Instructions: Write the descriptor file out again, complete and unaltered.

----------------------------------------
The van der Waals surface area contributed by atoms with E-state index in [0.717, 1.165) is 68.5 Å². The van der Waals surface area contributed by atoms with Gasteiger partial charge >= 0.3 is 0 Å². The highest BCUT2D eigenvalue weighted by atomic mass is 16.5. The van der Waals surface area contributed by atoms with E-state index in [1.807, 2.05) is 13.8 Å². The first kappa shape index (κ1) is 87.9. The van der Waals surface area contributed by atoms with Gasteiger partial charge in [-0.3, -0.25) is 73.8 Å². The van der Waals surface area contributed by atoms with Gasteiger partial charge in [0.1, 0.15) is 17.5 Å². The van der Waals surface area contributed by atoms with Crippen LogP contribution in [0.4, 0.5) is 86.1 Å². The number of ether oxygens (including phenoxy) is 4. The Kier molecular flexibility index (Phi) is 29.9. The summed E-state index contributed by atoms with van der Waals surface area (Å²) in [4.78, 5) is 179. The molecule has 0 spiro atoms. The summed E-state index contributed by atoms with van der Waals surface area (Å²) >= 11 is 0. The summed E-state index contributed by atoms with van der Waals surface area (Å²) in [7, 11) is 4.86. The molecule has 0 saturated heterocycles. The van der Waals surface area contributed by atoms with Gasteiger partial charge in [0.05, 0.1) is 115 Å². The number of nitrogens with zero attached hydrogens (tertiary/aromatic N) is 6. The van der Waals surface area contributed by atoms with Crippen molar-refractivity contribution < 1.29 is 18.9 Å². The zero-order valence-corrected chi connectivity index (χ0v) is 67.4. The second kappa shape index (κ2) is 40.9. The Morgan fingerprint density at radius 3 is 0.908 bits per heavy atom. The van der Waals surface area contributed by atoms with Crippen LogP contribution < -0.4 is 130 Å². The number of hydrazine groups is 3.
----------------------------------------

The van der Waals surface area contributed by atoms with E-state index in [0.717, 1.165) is 68.5 Å². The van der Waals surface area contributed by atoms with Gasteiger partial charge >= 0.3 is 0 Å². The highest BCUT2D eigenvalue weighted by atomic mass is 16.5. The van der Waals surface area contributed by atoms with E-state index in [1.807, 2.05) is 13.8 Å². The first kappa shape index (κ1) is 87.9. The van der Waals surface area contributed by atoms with Gasteiger partial charge in [-0.3, -0.25) is 73.8 Å². The van der Waals surface area contributed by atoms with Gasteiger partial charge in [0.1, 0.15) is 17.5 Å². The van der Waals surface area contributed by atoms with Crippen LogP contribution in [0.4, 0.5) is 86.1 Å². The number of ether oxygens (including phenoxy) is 4. The Kier molecular flexibility index (Phi) is 29.9. The summed E-state index contributed by atoms with van der Waals surface area (Å²) in [4.78, 5) is 179. The molecule has 0 spiro atoms. The summed E-state index contributed by atoms with van der Waals surface area (Å²) >= 11 is 0. The summed E-state index contributed by atoms with van der Waals surface area (Å²) in [7, 11) is 4.86. The molecule has 0 saturated heterocycles. The van der Waals surface area contributed by atoms with Gasteiger partial charge in [0.05, 0.1) is 115 Å². The number of nitrogens with zero attached hydrogens (tertiary/aromatic N) is 6. The van der Waals surface area contributed by atoms with Crippen molar-refractivity contribution < 1.29 is 18.9 Å². The zero-order valence-corrected chi connectivity index (χ0v) is 67.4. The second kappa shape index (κ2) is 40.9. The Morgan fingerprint density at radius 3 is 0.908 bits per heavy atom. The van der Waals surface area contributed by atoms with Crippen LogP contribution < -0.4 is 130 Å². The number of hydrazine groups is 3.